Benjamin Cribb

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Benjamin Cribb
Benjamin Cribb circa 1860.jpg
Member of the New South Wales Legislative Assembly
for Stanley Boroughs
In office
10 February 1857 – 11 April 1859
Serving with John Richardson
Preceded by Thomas Holt
Succeeded by Seat abolished
Member of the Queensland Legislative Assembly
for West Moreton
In office
26 April 1861 – 2 July 1867
Serving with Henry Challinor, Robert Herbert, Joseph Fleming, Joshua Peter Bell
Preceded by George Thorn, Sr.
Succeeded by Patrick O'Sullivan
Member of the Queensland Legislative Assembly
for Ipswich
In office
12 Aug 1870 – 14 Nov 1873
Serving with John Thompson, John Johnston, Arthur Macalister
Preceded by John Murphy
Succeeded by Seat abolished
Personal details
Born (1807-11-07)7 November 1807
Poole, Dorset, England
Died 11 March 1874(1874-03-11) (aged 66)
Ipswich, Queensland
Resting place Ipswich General Cemetery
Nationality English
Spouse(s) Elizabeth Brideson (1839–1852), Clarissa Foote (1853–1899)
Relations Robert Cribb (brother), Thomas Bridson Cribb (son), James Clarke Cribb (son)
Occupation General merchant, Businessman
Religion Congregational

Benjamin Cribb (7 November 1807 – 11 March 1874) was an Australian businessman and politician. He was an unaligned Member of the New South Wales Legislative Assembly for one term in 1858–1859 and a Member of the Queensland Legislative Assembly in 1861–1867 and again in 1870-1873.[1]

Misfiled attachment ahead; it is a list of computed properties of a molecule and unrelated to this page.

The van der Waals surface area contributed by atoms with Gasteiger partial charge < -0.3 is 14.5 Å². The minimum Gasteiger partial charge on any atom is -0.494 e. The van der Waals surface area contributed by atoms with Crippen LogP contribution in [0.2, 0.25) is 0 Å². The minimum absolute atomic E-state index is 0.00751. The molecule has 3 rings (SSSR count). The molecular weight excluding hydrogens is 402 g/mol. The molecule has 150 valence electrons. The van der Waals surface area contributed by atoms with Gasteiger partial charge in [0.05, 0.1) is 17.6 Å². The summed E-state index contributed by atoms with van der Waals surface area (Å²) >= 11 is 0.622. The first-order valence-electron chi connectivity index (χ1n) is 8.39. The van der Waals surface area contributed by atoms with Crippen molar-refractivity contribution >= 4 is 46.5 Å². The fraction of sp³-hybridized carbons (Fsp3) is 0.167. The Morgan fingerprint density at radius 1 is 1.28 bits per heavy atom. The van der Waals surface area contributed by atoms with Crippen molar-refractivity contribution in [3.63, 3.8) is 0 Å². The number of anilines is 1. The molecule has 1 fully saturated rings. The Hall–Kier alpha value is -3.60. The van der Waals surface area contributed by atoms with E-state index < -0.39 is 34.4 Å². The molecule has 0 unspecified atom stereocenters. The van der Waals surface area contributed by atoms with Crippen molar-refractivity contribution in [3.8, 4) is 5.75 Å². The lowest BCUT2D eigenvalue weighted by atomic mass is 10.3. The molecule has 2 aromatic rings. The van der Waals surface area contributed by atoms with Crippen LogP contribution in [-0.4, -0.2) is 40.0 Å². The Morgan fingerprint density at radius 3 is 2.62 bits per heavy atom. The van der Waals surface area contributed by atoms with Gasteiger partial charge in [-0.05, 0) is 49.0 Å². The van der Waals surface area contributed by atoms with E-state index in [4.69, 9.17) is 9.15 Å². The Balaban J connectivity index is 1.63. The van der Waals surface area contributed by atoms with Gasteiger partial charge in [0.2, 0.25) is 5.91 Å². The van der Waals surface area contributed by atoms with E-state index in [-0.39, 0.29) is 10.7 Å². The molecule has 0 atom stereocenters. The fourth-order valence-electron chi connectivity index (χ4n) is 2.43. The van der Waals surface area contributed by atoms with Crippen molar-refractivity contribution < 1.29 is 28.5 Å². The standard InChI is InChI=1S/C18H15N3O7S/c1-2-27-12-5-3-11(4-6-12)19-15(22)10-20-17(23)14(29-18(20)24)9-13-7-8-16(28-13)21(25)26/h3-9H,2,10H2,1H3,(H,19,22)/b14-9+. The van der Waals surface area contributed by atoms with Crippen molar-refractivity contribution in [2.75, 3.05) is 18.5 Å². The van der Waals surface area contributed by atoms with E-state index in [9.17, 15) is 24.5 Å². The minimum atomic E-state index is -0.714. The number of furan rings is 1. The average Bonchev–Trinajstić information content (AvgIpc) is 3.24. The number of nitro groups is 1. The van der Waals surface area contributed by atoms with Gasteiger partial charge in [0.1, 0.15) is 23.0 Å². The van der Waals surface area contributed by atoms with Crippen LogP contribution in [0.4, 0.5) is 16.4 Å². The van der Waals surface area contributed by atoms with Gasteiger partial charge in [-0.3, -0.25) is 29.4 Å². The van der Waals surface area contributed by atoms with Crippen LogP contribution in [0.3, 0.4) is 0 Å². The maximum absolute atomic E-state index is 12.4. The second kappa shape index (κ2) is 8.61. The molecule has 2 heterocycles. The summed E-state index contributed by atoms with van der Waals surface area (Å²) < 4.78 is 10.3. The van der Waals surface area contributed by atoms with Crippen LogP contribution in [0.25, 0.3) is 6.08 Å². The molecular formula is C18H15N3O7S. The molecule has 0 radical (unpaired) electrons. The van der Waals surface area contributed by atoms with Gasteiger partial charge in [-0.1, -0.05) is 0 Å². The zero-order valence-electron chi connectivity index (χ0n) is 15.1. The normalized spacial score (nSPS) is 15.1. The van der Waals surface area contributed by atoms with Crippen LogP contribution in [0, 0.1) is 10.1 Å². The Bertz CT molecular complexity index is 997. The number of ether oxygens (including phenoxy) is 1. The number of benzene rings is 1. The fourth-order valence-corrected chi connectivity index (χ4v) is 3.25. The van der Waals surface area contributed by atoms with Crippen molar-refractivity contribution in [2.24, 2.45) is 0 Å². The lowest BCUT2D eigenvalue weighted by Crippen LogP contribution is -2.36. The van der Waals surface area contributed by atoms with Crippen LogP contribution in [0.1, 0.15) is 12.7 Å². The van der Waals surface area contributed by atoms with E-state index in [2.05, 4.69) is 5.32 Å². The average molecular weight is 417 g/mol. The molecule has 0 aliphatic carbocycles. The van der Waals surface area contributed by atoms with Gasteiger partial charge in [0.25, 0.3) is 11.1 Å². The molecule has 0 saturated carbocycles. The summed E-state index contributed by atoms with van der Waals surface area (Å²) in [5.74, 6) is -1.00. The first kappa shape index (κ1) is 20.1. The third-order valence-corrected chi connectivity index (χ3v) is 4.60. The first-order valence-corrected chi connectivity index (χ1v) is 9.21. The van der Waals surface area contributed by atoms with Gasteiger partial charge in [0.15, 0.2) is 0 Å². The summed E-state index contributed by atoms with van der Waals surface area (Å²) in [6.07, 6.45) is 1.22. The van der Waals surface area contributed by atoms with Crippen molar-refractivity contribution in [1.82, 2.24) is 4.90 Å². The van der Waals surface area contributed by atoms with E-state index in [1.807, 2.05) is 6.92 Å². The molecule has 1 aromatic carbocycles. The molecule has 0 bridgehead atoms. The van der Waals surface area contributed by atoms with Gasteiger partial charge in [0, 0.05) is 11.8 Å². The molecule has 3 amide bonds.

Early life[edit]

Cribb was born in Poole, Dorset, England into a rigidly Nonconformist family. He was educated at his mother's Dame school.[2] Cribb's father, John Galpin Cribb, was a mariner and ship owner, operating to Newfoundland and the Mediterranean; young Benjamin and his brother Robert sometimes accompanied their father.[3] However, this ended when their father was killed in action during the Napoleonic Wars. Following his father's death, Cribb's mother Mary Cribb (née Dirham) apprenticed Benjamin and his brother Robert to two merchants.

By 1832 Benjamin and his brother Robert had established baking and retail businesses in London. Influenced by John Dunmore Lang's description of the opportunities available in Australia, they migrated to Moreton Bay on the Chaseley arriving in May 1849.[4]

Benjamin Cribb was married twice, in 1839 to Elizabeth Bridson (1810—1852) and in 1853 to Clarissa Kendal Foote (1825—1899). Two of his sons Thomas and James also served in the Queensland Parliament. His brother Robert Cribb also served in both the New South Wales and Queensland Parliaments.

Business[edit]

After arriving in the Moreton Bay colony, Benjamin Cribb established a retail business in Ipswich. In about 1852, he employed John Clarke Foote as a store manager. In 1853, Benjamin Cribb married Clarissa Foote, the sister of John Clarke Foote. In 1854, Benjamin Cribb and John Clarke Foote went into partnership as Cribb & Foote, creating the major department store that stood on the corner of Bell and Brisbane Streets.[5][6][7]

During the American Civil War he encouraged the growth and export of Australian cotton.

Parliament[edit]

On 1 February 1858, Cribb was elected to represent Stanley Boroughs in the New South Wales Legislative Assembly at the 1858 election. He was a strong supporter of the separation of the colony of Queensland and opposed the use of convicts, coolies or Kanaks as cheap labour. He was defeated at the 1859 election on 11 April 1859.[8][9]